Health Watch -- Heart Disease and African Americans

Health Watch is a Public Service of the Office of News and Publications and is intended to provide general information only and should not replace the advice of a medical professional. You should contact your physician if you have questions about any of these topics.

Heart disease hits the African-American community especially hard. It's the leading cause of death among African Americans and doctors have noted that this community often responds differently to drugs used to treat it. Now doctors at UT Southwestern Medical Center at Dallas have developed a treatment that dramatically decreases deaths due to heart failure in African Americans.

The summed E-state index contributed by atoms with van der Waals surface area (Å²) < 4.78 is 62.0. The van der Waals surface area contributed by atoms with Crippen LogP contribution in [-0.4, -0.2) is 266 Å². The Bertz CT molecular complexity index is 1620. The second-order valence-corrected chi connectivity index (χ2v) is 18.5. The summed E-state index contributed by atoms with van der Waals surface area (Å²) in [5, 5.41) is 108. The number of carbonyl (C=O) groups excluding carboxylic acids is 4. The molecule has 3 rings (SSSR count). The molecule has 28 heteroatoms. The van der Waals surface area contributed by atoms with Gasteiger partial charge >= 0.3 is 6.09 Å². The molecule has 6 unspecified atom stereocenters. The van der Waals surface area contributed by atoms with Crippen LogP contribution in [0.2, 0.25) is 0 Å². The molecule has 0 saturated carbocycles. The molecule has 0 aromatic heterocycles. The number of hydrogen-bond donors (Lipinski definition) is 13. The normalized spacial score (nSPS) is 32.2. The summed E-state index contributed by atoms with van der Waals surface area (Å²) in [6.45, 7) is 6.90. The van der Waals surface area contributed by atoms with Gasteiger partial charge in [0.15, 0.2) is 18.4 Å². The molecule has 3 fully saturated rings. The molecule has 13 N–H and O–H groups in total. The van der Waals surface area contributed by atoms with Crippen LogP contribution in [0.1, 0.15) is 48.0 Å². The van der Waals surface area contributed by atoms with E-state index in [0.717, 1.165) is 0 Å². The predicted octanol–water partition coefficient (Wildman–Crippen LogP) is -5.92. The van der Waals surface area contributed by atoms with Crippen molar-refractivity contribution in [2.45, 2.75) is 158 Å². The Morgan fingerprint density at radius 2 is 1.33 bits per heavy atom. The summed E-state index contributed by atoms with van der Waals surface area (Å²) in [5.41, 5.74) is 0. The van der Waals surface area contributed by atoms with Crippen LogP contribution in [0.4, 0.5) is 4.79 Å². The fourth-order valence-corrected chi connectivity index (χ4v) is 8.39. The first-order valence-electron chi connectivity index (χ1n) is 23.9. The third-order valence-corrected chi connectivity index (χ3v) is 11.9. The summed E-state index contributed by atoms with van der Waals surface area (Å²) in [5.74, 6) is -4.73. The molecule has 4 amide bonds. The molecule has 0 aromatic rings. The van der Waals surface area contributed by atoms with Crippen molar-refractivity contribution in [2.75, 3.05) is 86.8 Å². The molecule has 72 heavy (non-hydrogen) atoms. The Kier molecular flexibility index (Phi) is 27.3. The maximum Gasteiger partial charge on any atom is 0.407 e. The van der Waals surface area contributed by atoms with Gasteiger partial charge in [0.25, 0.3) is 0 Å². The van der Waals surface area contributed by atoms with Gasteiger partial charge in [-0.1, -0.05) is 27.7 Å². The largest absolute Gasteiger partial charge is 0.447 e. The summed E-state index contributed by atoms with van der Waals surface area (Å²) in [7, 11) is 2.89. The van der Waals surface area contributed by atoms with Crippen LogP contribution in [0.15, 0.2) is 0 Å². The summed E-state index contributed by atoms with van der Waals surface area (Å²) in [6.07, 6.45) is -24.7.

The patients took a drug called BiDil, which was a combination of hydralazine (hi-DRAL-uh-zeen) and isosorbide dinitrate (eye-so-SOR-bide die-NIE-trait). Both drugs are older and have been used to treat various heart conditions. Doctors specifically tested BiDil on African Americans because they often don't respond as well to other treatments and researchers wanted to see how well it worked among that narrow group.

The results of taking BiDil were so dramatic in clinical trials that researchers stopped the trial so that the new drug could be used on all participants. There was a 43-percent decrease in deaths from congestive heart failure after one year among patients taking the new treatment.


Nov. 2004

Health Watch is heard Monday through Friday nationwide on the "Stardust" format of ABC Satellite Radio. Call your local radio station and ask if they carry the program.